Ask a Content Strategist: What’s the Difference Between Sponsored Content and Native Advertising?By Joe Lazauskas April 20th, 2016
As Contently’s editor-in-chief, my job is to immerse myself in every intricacy of the content marketing industry. It’d be a waste for other people in the company to spend all day contemplating the subtle differences between branded content, brand journalism, native advertising, and sponsored content—sales bros have better things to do with their time. But it does make sense to hire someone who can geek out on content all day and answer everyone’s questions.
Every day, someone from our company comes to me with a content question—a best practice, a trend, a definition. It makes me feel like the Oracle, except far less cool than Gloria Foster. So we decided to launch “Ask a Content Guy,” a monthly mailbag in which I answer our readers’ most pressing questions.
In a nutshell, what’s just one sentence to describe content marketing?
—Keith, Palatine Bridge, New York
First off, Keith, if you’re stuck in a nutshell, it’s kind of messed up that you’re worrying about the definition of content marketing.
Now that I’ve set a really low bar for jokes in this mailbag, here’s how we define content marketing:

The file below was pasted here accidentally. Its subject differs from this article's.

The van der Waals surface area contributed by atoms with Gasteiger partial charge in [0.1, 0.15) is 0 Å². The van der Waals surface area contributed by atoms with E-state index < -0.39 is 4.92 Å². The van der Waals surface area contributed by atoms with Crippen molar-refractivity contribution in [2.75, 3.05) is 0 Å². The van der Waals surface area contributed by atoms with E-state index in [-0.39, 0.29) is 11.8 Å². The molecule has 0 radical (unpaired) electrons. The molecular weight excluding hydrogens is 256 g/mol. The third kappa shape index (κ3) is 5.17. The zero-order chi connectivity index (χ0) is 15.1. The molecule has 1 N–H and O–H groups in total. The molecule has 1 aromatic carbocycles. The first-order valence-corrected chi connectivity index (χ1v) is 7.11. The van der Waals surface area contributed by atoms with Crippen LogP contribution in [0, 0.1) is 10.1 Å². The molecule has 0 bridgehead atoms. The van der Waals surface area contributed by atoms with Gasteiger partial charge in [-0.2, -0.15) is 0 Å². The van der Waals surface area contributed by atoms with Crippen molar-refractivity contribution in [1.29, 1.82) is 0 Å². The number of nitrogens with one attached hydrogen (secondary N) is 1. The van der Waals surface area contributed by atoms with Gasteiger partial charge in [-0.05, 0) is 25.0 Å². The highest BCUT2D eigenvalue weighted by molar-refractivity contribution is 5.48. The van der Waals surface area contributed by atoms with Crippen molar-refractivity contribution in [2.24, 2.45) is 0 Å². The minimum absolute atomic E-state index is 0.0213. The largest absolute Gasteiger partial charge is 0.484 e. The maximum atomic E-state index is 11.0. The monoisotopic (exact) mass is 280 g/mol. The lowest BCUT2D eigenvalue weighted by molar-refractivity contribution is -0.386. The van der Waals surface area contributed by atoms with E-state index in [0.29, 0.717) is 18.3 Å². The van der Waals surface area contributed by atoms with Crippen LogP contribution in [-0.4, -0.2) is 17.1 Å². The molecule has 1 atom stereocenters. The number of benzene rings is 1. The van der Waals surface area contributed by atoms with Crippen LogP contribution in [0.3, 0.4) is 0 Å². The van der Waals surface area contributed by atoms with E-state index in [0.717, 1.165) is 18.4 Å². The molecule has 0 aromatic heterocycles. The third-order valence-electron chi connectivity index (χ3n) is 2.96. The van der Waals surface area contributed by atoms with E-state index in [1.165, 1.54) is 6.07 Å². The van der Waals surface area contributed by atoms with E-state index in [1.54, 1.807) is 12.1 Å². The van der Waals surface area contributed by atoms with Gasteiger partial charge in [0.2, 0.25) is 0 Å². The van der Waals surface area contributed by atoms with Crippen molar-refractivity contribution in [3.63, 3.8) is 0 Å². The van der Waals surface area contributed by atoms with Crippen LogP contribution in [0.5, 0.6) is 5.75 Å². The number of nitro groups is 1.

Content marketing (n.): The use of storytelling to build relationships with consumers by providing them with something entertaining or useful.
Pretty simple. The key here is the focus on the consumer—for something to qualify as content marketing, it has to provide actual value. A lot of what people try to pass off as “content marketing” are just long display ads pasted into an article format. This weird native ad from the NSA is not content marketing.
I am still a little lost with some concepts and their relation. I believe that content marketing has them all inside, but what is the relation and difference between branded content, brand journalism, native advertising, and sponsored content?
—José, Madrid, Spain
José, you are not alone. This stuff is confusing. Going to a marketing conference nowadays can feel like stepping into a Newspeak Orwellian universe, featuring Pepperidge Farm’s keynote on how you need to SoLoMo your roll.
Here’s how I define those four terms:
Branded content: A synonym for content marketing (see above).